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Dr Alan Balch Discusses the Value in Patient-Centered Stakeholder Conversations

According to Alan Balch, PhD, CEO of the Patient Advocate Foundation, having a common language that is centered on the patient is crucial when stakeholders come together with various value frameworks. Ultimately, he said itís these value frameworks that are going to steer the patients in one way or another.


 
According to Alan Balch, PhD, CEO of the Patient Advocate Foundation, having a common language that is centered on the patient is crucial when stakeholders come together with various value frameworks. Ultimately, he said it’s these value frameworks that are going to steer the patients in one way or another. 

Transcript (slightly modified)

There are a number of different value assessment frameworks that have been created (NCCN, ASCO, ICER). Is there a way to reconcile these different frameworks?

Having some common language around cost, benefits, values, efficacy, safety, etc., because again, patients often think about those things in different terms than other stakeholders. So that’s sort of step 1, is how to come up with some common language and I think that starts with bringing everybody to the table as these things are developed from square one, not at the end of it. Or just in comments, but actually having all of the stakeholders from the healthcare system at the table as those things are being discussed and developed and designed because then you come up with something that does resonate at least with the stakeholders writ large.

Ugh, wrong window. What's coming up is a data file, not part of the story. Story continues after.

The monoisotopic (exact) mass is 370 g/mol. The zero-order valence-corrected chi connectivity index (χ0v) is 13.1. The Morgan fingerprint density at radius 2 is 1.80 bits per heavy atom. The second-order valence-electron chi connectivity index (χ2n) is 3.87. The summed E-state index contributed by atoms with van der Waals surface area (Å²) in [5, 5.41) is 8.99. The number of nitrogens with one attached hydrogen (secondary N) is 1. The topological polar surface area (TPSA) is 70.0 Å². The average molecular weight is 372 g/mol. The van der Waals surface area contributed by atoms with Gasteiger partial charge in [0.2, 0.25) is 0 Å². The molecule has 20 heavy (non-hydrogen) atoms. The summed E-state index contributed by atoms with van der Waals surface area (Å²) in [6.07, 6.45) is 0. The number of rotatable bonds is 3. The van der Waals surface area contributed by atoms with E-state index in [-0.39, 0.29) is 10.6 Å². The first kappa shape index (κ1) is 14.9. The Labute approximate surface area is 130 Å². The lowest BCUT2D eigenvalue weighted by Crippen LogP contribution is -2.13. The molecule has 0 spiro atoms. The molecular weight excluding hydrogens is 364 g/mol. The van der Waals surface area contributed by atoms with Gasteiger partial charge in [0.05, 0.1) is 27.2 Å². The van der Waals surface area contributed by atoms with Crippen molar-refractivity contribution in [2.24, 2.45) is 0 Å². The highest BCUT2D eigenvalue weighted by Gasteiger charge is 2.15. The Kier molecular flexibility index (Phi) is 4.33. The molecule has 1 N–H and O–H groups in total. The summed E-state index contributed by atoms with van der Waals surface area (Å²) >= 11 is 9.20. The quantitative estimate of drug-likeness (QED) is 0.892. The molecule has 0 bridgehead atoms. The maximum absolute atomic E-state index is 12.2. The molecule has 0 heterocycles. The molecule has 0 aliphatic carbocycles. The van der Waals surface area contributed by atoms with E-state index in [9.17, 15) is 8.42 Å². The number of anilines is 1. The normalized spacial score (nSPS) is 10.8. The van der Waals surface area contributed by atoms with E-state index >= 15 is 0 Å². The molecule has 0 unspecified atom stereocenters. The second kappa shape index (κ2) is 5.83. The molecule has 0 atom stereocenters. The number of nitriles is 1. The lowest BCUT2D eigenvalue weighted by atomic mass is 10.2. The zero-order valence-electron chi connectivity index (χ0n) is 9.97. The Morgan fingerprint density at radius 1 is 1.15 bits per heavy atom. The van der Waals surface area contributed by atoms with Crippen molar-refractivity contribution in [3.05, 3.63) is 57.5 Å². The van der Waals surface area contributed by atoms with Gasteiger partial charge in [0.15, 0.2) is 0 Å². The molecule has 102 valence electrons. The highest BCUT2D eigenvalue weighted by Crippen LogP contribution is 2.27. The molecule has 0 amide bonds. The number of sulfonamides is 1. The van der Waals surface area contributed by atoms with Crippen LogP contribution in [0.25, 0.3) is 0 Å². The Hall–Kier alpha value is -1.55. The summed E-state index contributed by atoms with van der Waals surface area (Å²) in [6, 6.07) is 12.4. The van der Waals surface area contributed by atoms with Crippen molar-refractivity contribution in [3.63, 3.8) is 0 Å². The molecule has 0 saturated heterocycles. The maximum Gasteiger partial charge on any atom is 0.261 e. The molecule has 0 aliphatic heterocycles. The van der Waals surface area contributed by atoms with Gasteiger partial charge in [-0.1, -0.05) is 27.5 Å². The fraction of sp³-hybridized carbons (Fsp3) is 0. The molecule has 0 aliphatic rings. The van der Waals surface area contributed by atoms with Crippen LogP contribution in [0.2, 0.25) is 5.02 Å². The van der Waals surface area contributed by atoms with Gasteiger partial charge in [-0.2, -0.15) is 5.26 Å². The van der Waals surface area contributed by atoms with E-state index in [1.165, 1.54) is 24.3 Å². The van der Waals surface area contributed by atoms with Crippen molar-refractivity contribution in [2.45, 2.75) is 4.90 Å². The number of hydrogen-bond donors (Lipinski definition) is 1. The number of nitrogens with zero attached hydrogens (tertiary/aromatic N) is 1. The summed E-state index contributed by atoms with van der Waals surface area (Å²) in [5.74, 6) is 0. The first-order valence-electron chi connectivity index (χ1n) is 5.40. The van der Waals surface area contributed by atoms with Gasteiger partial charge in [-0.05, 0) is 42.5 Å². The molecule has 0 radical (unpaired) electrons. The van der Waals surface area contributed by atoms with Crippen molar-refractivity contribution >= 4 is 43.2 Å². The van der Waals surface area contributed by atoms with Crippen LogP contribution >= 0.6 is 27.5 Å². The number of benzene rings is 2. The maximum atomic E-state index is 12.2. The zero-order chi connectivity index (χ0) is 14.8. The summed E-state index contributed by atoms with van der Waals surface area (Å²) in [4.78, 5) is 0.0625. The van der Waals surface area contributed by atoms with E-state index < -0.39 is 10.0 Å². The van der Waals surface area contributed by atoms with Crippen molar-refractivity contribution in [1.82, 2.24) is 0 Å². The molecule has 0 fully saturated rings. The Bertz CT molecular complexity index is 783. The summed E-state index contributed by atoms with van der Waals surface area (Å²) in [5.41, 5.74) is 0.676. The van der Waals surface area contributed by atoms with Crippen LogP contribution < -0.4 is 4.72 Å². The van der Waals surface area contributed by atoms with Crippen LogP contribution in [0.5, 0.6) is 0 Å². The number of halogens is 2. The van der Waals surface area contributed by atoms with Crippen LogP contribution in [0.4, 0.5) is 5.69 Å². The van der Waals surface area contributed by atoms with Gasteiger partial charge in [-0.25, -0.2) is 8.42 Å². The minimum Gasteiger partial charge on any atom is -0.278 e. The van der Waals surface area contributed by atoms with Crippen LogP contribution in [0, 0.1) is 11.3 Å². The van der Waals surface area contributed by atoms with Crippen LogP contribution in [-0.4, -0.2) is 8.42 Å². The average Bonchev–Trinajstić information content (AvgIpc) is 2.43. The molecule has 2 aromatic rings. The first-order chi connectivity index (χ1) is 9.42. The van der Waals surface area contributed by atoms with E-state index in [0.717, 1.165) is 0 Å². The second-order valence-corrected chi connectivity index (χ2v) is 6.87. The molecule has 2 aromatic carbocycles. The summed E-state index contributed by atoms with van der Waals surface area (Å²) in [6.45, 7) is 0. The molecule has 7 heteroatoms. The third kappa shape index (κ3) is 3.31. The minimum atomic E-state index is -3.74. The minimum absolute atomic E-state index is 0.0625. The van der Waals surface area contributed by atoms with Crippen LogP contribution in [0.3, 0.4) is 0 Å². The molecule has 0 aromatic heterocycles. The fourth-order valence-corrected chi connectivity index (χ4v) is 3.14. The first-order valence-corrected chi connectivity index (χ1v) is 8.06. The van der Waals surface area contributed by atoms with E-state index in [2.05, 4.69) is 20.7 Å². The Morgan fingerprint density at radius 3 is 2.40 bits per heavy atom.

But I think at the center of that conversation really should be the patients because that’s ultimately the person or persons to whom the value of the care experience is supposed to accrue. So, if you’re not designing these tools, these value frameworks in the shared decision-making tools in a patient centric way, in a way that patients can understand and interact with in a meaningful way and that delivers outcomes of information that are really personal to the patient, than it’s not going to be as effective as a tool to the individual patient.

It may benefit other stakeholders in the system, but I think the ultimate goal should be in a way to reconcile some of the differences between them as to have them be multi-collaborative stakeholder initiatives from the beginning with a strong emphasis on patient centeredness and having the patient voice—not just a patient or a couple of patients, but patient representatives as well as patient organizations at the table contributing to the development of the different inputs that are going to be a part of that tool, the cost variables, the benefit variables. What is value? Ultimately, what is the decision point upon which that value framework is going to be steering a patient one way or the other.

 
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